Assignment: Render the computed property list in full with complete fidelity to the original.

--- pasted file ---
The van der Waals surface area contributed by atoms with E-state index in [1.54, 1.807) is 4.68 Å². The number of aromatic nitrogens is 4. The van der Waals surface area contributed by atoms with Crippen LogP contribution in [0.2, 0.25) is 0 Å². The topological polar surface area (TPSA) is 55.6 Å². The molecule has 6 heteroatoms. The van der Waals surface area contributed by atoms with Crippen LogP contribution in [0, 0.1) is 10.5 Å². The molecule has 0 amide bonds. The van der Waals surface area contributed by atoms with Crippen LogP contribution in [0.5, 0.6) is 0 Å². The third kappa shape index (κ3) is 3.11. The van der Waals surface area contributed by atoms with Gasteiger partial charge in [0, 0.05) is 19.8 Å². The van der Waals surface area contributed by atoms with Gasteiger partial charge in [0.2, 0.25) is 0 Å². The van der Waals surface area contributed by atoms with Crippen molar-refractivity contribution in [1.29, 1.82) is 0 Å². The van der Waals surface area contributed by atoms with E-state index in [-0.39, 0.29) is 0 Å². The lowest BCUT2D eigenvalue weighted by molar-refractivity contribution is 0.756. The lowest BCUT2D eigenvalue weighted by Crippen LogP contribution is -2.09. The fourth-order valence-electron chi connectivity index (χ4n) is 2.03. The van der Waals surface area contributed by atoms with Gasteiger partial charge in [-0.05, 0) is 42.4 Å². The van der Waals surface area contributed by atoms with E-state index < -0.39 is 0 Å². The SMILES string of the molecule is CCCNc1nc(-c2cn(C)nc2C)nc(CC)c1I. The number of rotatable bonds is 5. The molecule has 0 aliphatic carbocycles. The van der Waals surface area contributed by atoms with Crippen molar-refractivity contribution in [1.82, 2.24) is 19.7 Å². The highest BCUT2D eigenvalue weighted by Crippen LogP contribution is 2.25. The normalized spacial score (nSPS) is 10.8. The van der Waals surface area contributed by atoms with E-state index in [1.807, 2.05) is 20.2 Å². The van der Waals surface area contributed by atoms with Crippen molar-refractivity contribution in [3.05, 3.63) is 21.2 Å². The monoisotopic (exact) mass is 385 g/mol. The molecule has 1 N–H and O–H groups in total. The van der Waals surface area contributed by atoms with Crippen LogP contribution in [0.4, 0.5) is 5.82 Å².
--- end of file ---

The van der Waals surface area contributed by atoms with E-state index in [1.54, 1.807) is 4.68 Å². The number of aromatic nitrogens is 4. The van der Waals surface area contributed by atoms with Crippen LogP contribution in [0.2, 0.25) is 0 Å². The topological polar surface area (TPSA) is 55.6 Å². The molecule has 6 heteroatoms. The van der Waals surface area contributed by atoms with Crippen LogP contribution in [0, 0.1) is 10.5 Å². The molecule has 0 amide bonds. The van der Waals surface area contributed by atoms with Crippen LogP contribution in [0.5, 0.6) is 0 Å². The third kappa shape index (κ3) is 3.11. The van der Waals surface area contributed by atoms with Gasteiger partial charge in [0, 0.05) is 19.8 Å². The van der Waals surface area contributed by atoms with Gasteiger partial charge in [0.2, 0.25) is 0 Å². The van der Waals surface area contributed by atoms with Crippen molar-refractivity contribution in [1.29, 1.82) is 0 Å². The van der Waals surface area contributed by atoms with E-state index in [-0.39, 0.29) is 0 Å². The lowest BCUT2D eigenvalue weighted by molar-refractivity contribution is 0.756. The lowest BCUT2D eigenvalue weighted by Crippen LogP contribution is -2.09. The fourth-order valence-electron chi connectivity index (χ4n) is 2.03. The van der Waals surface area contributed by atoms with Gasteiger partial charge in [-0.05, 0) is 42.4 Å². The van der Waals surface area contributed by atoms with E-state index < -0.39 is 0 Å². The SMILES string of the molecule is CCCNc1nc(-c2cn(C)nc2C)nc(CC)c1I. The number of rotatable bonds is 5. The molecule has 0 aliphatic carbocycles. The van der Waals surface area contributed by atoms with Crippen molar-refractivity contribution in [1.82, 2.24) is 19.7 Å². The highest BCUT2D eigenvalue weighted by Crippen LogP contribution is 2.25. The normalized spacial score (nSPS) is 10.8. The van der Waals surface area contributed by atoms with E-state index in [1.807, 2.05) is 20.2 Å². The van der Waals surface area contributed by atoms with Crippen molar-refractivity contribution in [3.05, 3.63) is 21.2 Å². The monoisotopic (exact) mass is 385 g/mol. The molecule has 1 N–H and O–H groups in total. The van der Waals surface area contributed by atoms with Crippen LogP contribution in [0.4, 0.5) is 5.82 Å².